VANCOUVER -- I'm one of the people who likes the Cody Hodgson/Zack Kassian trade for both sides. The Sabres and Canucks each filled a need. And Hodgson has more than doubled Kassian in points (77-37) since the deal. Obviously, Vancouver got the better of the deal Sunday as Kassian assisted on all four goals in the Canucks' 4-2 win.
"I know everybody is going to focus on the four points that he gets but for me there were other things," Canucks coach John Tortorella said after the game. "He dumped the puck at the right times rather than trying to make something happen. He changed up at the right times. You could see the concentration in his game. You see it. You want to see it more."
"We want to be good with the puck down low," Kassian said. "When we come off the wall like that, we want to look to make plays. Tonight was a night where it seemed everything I passed ended up going in the net."
There was certainly the requisite frustration down the hall in the Sabres' room. Good start, not much of a finish. Click below to hear audio from around the Sabres' dressing room:
Click the file below to see Kassian's postgame interview (nice hat as player of the game)
And click the file below to see video of the Canucks' classy pregame ceremony to honor Henrik Sedin for playing in his 1,000th NHL game earlier this month.
Nathan Lieuwen makes one of his 23 saves (Getty Images).
CALGARY, Alberta -- The Sabres were pretty good defensively, probably as good as they've been in many games, over the first 40 minutes here Tuesday night. But what does it matter if you can't score?
Another one-goal game. Another goal by Drew Stafford. No one else scoring. And the 3-1 loss to the Flames featured a season-low 14 shots on goal -- including only 10 all night by forwards. That's six goals in the last seven games, all of them by Stafford (4) or Tyler Ennis (2).
By the time the team plays Thursday in Edmonton, it will be two weeks -- two weeks! -- since anyone other than those two has scored. Pretty easy to see how one more regulation loss sets a franchise mark of eight straight.
At least rookie Nathan Lieuwen looked sharp in goal. And the kid was bright-eyed and smiling during his postgame chat with reporters too.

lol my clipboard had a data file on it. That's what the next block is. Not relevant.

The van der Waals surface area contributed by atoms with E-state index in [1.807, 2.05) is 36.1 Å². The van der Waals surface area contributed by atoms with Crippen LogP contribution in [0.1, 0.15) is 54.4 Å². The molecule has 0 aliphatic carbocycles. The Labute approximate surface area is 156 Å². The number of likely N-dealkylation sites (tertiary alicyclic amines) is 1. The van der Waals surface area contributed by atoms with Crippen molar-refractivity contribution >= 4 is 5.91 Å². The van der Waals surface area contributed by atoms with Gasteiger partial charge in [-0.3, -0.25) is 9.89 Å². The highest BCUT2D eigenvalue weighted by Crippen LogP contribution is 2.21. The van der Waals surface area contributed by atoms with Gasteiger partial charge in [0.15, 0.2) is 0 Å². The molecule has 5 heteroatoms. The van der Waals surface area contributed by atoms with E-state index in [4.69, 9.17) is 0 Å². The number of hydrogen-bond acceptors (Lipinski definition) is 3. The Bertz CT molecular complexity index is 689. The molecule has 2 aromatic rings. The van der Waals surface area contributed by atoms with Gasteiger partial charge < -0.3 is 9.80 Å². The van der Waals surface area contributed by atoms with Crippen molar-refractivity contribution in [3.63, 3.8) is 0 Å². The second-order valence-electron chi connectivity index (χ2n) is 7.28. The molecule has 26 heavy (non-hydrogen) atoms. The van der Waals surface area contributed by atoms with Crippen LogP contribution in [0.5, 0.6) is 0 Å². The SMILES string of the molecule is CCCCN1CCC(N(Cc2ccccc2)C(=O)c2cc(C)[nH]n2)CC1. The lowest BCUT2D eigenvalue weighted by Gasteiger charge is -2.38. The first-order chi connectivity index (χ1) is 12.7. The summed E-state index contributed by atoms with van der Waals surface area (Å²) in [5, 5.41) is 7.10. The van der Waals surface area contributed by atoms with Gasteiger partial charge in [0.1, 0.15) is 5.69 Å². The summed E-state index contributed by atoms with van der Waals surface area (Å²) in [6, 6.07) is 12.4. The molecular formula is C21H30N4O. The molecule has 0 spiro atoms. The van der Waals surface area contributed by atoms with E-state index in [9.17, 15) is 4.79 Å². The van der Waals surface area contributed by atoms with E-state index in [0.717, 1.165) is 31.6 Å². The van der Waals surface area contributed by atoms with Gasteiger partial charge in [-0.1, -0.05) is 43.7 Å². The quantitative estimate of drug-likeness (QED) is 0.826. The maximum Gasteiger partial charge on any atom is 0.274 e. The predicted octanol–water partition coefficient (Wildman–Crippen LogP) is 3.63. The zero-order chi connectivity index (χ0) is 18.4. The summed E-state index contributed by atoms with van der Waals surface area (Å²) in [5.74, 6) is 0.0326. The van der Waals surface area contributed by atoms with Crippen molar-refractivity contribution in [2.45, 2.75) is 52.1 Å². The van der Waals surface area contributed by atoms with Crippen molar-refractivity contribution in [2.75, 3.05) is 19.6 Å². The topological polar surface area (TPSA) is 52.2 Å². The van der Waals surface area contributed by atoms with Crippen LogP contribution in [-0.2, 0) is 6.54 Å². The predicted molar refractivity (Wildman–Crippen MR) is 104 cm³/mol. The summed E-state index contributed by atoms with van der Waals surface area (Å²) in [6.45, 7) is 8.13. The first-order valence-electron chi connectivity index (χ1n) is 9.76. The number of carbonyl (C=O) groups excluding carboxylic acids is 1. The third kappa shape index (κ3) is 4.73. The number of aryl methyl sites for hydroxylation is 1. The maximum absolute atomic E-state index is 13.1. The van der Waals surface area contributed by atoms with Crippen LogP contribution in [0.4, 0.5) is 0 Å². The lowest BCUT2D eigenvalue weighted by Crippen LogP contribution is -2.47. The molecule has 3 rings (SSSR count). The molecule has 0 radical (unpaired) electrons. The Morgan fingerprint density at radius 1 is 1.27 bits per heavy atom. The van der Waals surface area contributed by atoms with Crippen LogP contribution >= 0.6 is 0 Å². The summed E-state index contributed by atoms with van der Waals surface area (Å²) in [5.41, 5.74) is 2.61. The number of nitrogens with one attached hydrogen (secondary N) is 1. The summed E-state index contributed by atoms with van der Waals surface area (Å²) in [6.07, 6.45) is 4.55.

Click below to hear what was said in the locker room from Lieuwen, Stafford and coach Ted Nolan.
PHILADELPHIA -- As you can hear in the audio file at the end of this post, Ted Nolan's voice wasn't loud Thursday night in a hallway deep within Wells Fargo Center. But he has to hope his message resonates loud and clear in the Buffalo Sabres' locker room.
The interim head coach was furious after his team's 4-1 loss to the Philadelphia Flyers, a penalty fest that saw Buffalo give up 34 of the Flyers' 46 shots on goal in the final two periods and all four of their goals in the final 25 minutes.
I'll be honest. I was taken aback by Nolan's comments. But he's right.
Everyone watching this team -- fans, front office types, media, even some of the players themselves -- has been lulled to sleep by what they've seen so far. It's normal to us. But believe me when I say it's jarring to folks who don't watch every game. Be it writers/broadcasters covering the opposition, scouts in the building and now the team's interim head coach, they can't believe some of the things they're seeing.
Bet Nolan can't wait for Pat LaFontaine to hire a new GM to really shake this thing up.
TORONTO -- The Sabres had a huge edge in play over the final two periods but it wasn't enough to overcome yet another rough first. The result was a 4-2 loss to the Toronto Maple Leafs and a split of the weekend home-and-home that marked the return of Ted Nolan as coach.
Click below to hear audio from the Sabres' dressing room
The Sabres' bizarre 3-2 shootout win over the Los Angeles Kings was really all Ryan Miller.
He made 43 saves while enduring the eighth 40+-shot game of the season for a Buffalo opponent. He improved to 46-27 all-time in shootouts, snapping a tie with Henrik Lundqvist for the all-time NHL lead in victories, and did so in a game where the Sabres were outshot, 45-17.
Only one time in the Sabres' history, a 7-5 win at Boston on March 21, 1971, has the club won a game when outshot by more than it was Tuesday. That first-year expansion version of the Sabres survived despite getting outshot, 56-25, thanks to a hat trick from Eddie Shack.
TAMPA, Fla. -- You want me to say something? Seriously? After that?
Tuesday's 2-1 loss to the Lightning was hard to fathom. Just a no-show against a team going nowhere. Seven shots in the first two periods. Just no explanation. Let them try to explain it. Click the files below. Ron Rolston's disgust comes through pretty clear
MONTREAL -- We'll start with the cockeyed optimist approach. The Sabres' 3-2 overtime victory over the Canadiens has them just six points behind a logjam of teams (Carolina, Toronto, Rangers, New Jersey) that are tied for spots 6-9 in the Eastern Conference. And it came on a day the team actually sent out playoff invoices to season ticket holders that said it needed to be prepared "so that tickets are available WHEN the Sabres clinch a playoff spot." (I put the capitals in for emphasis). Ooooook.